It is reported that sprained ankles account for nearly half of all sports injuries. So it is no surprise that it is one of the most common injuries we see in the clinic. We often hear “I just have weak ankles”, and whilst we concede that we are born with different natural strength around our joints, we do firmly believe that most people’s ‘weak ankles’ are just former ankle sprains that have not been rehabilitated correctly.
Here are our top 5 tips to treating ankle sprains and, most importantly, making sure they don’t reoccur:
It is likely that you have come across this commonly used acronym, because it is a good one! And it is particularly appropriate in the acute phase of an ankle sprain. Often ankle sprains will inflame at an alarming rate, however inflammation is a necessary response and it is your body healing. R.I.C.E is a good treatment plan for the first three days of a sprain;
Rest – use the ankle joint as minimally as possible
Ice – apply ice for periods of ten minutes at a time and repeat multiple times a day. Ice will help with pain and control inflammation
Compress – we are not big fans of compression, however if you are required to walk, a support or appropriate taping can be beneficial. Taping should be applied by a trained professional
Elevate – put your foot up. The elevation can help the bodies naturally process of draining the inflammation
- NON-WEIGHT BEARING MOVEMENT
After the acute phase (typically 72 hours), it is helpful to start non-weight bearing movements. From a seated or lying position, start to move the foot in all directions – try writing the alphabet in mid-air using your big toe!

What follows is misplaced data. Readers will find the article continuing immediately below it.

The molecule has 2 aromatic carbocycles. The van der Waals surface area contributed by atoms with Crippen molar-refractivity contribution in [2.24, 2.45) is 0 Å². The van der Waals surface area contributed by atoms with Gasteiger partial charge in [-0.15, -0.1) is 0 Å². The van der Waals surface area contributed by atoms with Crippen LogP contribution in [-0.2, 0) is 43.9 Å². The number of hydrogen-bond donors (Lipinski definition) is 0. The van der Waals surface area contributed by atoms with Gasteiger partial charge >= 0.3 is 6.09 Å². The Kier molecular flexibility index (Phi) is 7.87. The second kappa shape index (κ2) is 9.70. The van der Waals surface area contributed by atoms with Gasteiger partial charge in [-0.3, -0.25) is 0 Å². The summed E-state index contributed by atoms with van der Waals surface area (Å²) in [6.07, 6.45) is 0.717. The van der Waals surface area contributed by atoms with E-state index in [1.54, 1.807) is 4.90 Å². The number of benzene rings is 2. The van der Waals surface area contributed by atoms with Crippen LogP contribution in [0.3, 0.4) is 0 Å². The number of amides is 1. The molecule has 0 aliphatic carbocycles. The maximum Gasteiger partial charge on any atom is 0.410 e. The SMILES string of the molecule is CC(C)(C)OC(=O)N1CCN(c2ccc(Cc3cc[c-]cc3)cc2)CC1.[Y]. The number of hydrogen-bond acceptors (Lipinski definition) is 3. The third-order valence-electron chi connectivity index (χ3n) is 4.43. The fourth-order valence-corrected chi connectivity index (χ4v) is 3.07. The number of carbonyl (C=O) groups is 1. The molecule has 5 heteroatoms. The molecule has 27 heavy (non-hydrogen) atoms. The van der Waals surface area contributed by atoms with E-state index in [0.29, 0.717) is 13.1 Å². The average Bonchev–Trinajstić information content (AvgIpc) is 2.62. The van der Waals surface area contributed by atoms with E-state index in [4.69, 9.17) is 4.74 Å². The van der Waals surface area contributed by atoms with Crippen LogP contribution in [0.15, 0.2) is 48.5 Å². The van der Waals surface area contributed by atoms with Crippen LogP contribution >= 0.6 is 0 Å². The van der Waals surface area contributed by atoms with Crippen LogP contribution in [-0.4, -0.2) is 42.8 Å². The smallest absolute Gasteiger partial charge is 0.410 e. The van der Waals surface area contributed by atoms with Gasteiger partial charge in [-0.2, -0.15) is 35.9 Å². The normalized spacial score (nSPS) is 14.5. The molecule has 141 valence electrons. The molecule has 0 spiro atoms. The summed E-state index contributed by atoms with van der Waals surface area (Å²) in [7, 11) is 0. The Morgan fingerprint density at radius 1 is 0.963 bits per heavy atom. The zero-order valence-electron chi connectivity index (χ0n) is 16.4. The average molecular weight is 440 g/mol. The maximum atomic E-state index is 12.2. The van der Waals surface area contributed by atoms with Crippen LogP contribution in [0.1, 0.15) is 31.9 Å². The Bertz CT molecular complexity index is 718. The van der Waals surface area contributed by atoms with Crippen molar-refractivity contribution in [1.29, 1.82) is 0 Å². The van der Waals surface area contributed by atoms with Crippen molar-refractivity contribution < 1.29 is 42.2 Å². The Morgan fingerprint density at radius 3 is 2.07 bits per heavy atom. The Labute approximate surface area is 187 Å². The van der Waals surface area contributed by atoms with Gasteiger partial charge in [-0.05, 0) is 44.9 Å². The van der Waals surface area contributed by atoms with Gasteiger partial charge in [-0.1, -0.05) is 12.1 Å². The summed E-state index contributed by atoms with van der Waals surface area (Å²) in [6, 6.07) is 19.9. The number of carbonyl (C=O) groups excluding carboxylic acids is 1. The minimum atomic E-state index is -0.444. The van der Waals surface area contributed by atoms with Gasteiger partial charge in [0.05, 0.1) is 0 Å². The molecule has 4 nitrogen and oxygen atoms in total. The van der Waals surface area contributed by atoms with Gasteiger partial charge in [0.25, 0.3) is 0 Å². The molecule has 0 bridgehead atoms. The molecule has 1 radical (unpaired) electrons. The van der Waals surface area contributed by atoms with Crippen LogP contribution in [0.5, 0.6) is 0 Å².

- CHECK YOUR BALANCE
An ankle sprain is damage to the ligaments of the ankle, which are responsible for assisting with your balance via a process called proprioception. Proprioception is reduced or non-existent following an ankle sprain. It is important to start trying to improve your balance at the first opportunity. Try cleaning your teeth standing on one foot and holding the basin, and then slowly try to remove your hand while maintaining balance.
As your ankle starts to heal you will commonly notice some muscle tightness, particularly common in the calf muscle. Your altered gait and lack of balance will lead to compensations and certain muscles working ‘over time’. Increase your stretches to reduce the compensation.
- FOLLOW A PROGRESSIVE PROGRAM
… and don’t stop! It is important to begin a progressive rehabilitation program with a trained professional as quickly as possible. And it is equally as important not to stop. It is typical for ankle pain to reduce to the point where it is perceived that the ankle is fully rehabilitated, however, the ankle is often still far weaker than the uninjured side, which often leads to ankle sprains reoccurring. Only return to exercise and sport when a professional advises you to do so!